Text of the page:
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Angular

Nobody has to use HostListener

niklas_wortmann profile image Jan-Niklas Wortmann Updated on ・5 min read

Angular's @hostListener is well known within the community. Rather unknown are the problems this might have on runtime performance and general application architecture. In general, there are three main problems with using the hostListener decorator.

  1. Missing composability
  2. Performance issues
  3. Lacks configuration options

Before tackling those two problems more in detail, let's have a look at the example code used to demonstrate the problem.
To do so let's have a look at the following Stackblitz example, particularly the BoxComponent:

Here we see an implemented drag'n'drop feature, using the @hostListener decorator. In total, we registered 3 listeners.

  • A mousedown event, which we are using to set a property signalling that our drag'n'drop is about to start.
  • A mousemove event, which calculates the position of the rectangle according to the mouse position.
  • Finally, we are using the mouseup event to signal that our drag'n'drop has ended.

Do note that we used document as eventTarget. We needed that to handle fast mouse movements which might be out of sync with the position of the rectangle. One will notice that when moving the mouse very fast, that one is out of the rectangle element, which would stop our drag'n'drop.

Problems

Let's have a more in-depth look at the problems listed above.

Missing composability

Taking a look into the code, we will notice that we set the property isClicked to true as soon as the mousedown event happens. We use that property to perform an early return inside of the mousemove event handler to stop this function from execution. This is the only way we can compose those two events, which is quite expensive because this mousemove function is still executed with every mouse movement. In terms of composition, this drag'n'drop feature is fairly straight forward. There are several much more complex event composition scenarios, which become extremely difficult when using the @hostListener decorator.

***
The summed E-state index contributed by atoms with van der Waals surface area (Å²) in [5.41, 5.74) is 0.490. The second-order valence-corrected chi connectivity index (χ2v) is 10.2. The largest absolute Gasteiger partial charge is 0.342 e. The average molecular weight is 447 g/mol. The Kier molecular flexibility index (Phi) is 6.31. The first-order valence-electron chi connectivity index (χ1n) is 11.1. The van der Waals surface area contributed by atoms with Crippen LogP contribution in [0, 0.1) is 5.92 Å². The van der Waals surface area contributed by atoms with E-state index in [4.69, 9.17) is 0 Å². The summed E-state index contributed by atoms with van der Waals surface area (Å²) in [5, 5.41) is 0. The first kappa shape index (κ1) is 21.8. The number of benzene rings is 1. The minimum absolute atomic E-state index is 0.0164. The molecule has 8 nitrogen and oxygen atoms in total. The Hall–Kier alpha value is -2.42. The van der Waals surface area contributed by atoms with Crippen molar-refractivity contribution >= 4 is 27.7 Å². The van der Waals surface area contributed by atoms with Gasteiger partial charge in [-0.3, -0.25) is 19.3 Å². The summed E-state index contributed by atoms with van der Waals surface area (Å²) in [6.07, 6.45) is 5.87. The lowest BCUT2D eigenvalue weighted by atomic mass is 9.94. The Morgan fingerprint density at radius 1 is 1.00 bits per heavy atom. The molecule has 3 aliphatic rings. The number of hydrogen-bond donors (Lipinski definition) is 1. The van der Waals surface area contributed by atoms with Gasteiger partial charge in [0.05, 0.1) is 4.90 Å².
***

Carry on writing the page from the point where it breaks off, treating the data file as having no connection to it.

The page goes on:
Performance issues

This problem is mostly the resolution of the missing composability. The problem here is that we register the 3 event listener, mentioned above, for every component instance, even though it's impossible to drag'n'drop multiple rectangles at the same time. Therefore what we should aim for is, that only the mousedown event listener is registered for every component and just when this event happens we register the other events accordingly. Doing all this logic within the event listener function is a lot of work and also decently complex. Additionally, there is currently no way to disable a registers @hostListener function. This is also the reason why the code example above constantly listens to mouse move events, even though they are not relevant if there isn't a rectangle selected before.

Lacks configuration options

Usually, the addEventListener provides an argument for configuration options (the description below is copied from the MDN web docs):

  • capture: A Boolean indicating that events of this type will be dispatched to the registered listener before being dispatched to any EventTarget beneath it in the DOM tree.
  • once: A Boolean indicating that the listener should be invoked at most once after being added. If true, the listener would be automatically removed when invoked.
  • passive: A Boolean which, if true, indicates that the function specified by listener will never call preventDefault(). If a passive listener does call preventDefault(), the user agent will do nothing other than generating a console warning.

One can clearly see that those configuration options are very powerful. For sure, one probably don't need to use them for every case. But especially for heavily event-oriented features this configuration options are key. If we take a look at the offical Angular documentation we will see, that we are not able to specify these configuration parameters, when using the hostListener decorator.

Alternative Approaches

We have two different approaches to tackle the problems described above. Depending on your knowledge some of them are more or less complex. Let's have a look!

Using addEventListener